There is an argument to be made that New York’s best shows are staged not in theaters, but in restaurants and bars. Like the 19th-century opera audiences who trained their binoculars on each other’s boxes, each night we seat ourselves en masse in darkened watering holes and restaurants to preen, size each other up and—almost as an afterthought—eat or drink something, too. So when a venue incorporates a layer of theatricality to the performance already being staged by its patrons, how do they react? That’s the question raised by the dreamy, overgrown rooftop bar just south of Hell’s Kitchen called Gallow Green, which sits atop a warehouse that operates as the “McKittrick Hotel” for the wildly popular interactive theater performance Sleep No More.
In the early evening, the height affords a regal view of gleaming West Side buildings and the cloud-streaked horizon. A floor of pebbles and slate, trellises woven with flowers and weathered wooden tables recall an upstate country home left adorably to seed. But as the sun descends over the Hudson and darkness encroaches, something stranger occurs. Christmas lights encircling small trees and the rafters overhead blink to life. A brass band waltzes dizzyingly through a funereal tune. An attractive waitstaff in virginal white uniforms materializes out of the shadows, while actors borrowed from the show downstairs weave in between tables, talking to guests in faux-British accents and lending the place the feel of a garden party lost in time. The overall effect, depending on your taste, is either charmingly loopy or gratingly campy.
DRINK THIS: When you're sitting under the lofty vines, hand-crafted cocktails are just an order away, including the Sleep No More (pea flower-infused vodka, elderflower, and rosé cider) and Gallow Green (bourbon, blue curaçao, citrus, and ginger), which are named after the hotel and its residents. For the summer, there is also frozé on tap, wine by the glass and bottle, local seasonal draft beers, and bottled ciders.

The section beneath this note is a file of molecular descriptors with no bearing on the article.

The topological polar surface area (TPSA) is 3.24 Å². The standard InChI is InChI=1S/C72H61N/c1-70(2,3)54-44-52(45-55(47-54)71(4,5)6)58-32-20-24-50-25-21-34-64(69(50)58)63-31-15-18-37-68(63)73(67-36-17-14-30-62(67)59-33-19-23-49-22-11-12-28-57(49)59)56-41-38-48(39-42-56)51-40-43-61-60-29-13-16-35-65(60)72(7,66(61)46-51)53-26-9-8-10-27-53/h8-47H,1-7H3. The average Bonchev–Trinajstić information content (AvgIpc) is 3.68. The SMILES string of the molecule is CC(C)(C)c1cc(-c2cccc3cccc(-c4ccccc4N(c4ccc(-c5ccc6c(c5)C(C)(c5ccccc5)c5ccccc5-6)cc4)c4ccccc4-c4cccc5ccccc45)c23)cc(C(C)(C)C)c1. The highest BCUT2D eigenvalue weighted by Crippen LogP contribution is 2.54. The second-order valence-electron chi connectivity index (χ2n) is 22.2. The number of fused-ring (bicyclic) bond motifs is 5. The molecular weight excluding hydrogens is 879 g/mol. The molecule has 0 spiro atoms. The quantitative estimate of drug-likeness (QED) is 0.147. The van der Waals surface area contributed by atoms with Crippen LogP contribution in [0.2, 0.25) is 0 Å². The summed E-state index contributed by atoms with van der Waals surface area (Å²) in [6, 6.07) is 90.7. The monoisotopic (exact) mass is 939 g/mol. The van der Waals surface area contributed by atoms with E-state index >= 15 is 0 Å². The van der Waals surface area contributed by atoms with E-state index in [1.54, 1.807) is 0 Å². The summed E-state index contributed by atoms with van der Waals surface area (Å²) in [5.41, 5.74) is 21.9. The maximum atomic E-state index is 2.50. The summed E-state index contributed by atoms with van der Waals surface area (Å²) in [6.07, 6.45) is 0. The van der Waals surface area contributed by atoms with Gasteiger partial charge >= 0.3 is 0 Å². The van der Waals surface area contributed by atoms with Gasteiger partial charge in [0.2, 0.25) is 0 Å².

EAT THIS: The hotel’s executive chef, Pascal Le Seac’h, has created a menu of favorites—a lobster roll served on a toasty buttered potato roll with fresh Old Bay chips, and the GG Burger, made with a special blend of DeBragga steak cuts, homemade pickles, and bacon marmalade with fries—and new dishes like a Fattoush salad with diced vegetables, chickpeas, fresh mint, and crispy strips of naan lightly dressed in yogurt, and a Banh Mi sandwich made with maple-soy glazed pork belly and pickled vegetables on a baguette. There's a raw bar too (lightly fried calamari and a gorgeous crudité bowl) and a rich menu of desserts that includes a silky orange panna cotta and sorbet and ice cream by Il Laboratorio del Gelato.
GOOD FOR: A third date. The place is helplessly romantic, capturing the looseness and frivolity of a well-oiled summer wedding, but in a way that never feels saccharine (the name of the bar, after all, is borrowed from the famous Scottish field where six 17th-century “witches” were hanged and burned). Meanwhile, you can either laugh with or at the chirpy, surreal interjections of the period actors, depending—again—on your tolerance for cheeky drama.
THE CLINCHER: Sleep No More’s knack for transportive set pieces reveals itself here in an abandoned antique railcar, home to the best seats in the house. While you might wonder how it got there, the real miracle is how perfectly natural it looks on a Chelsea rooftop.
— Christopher Ross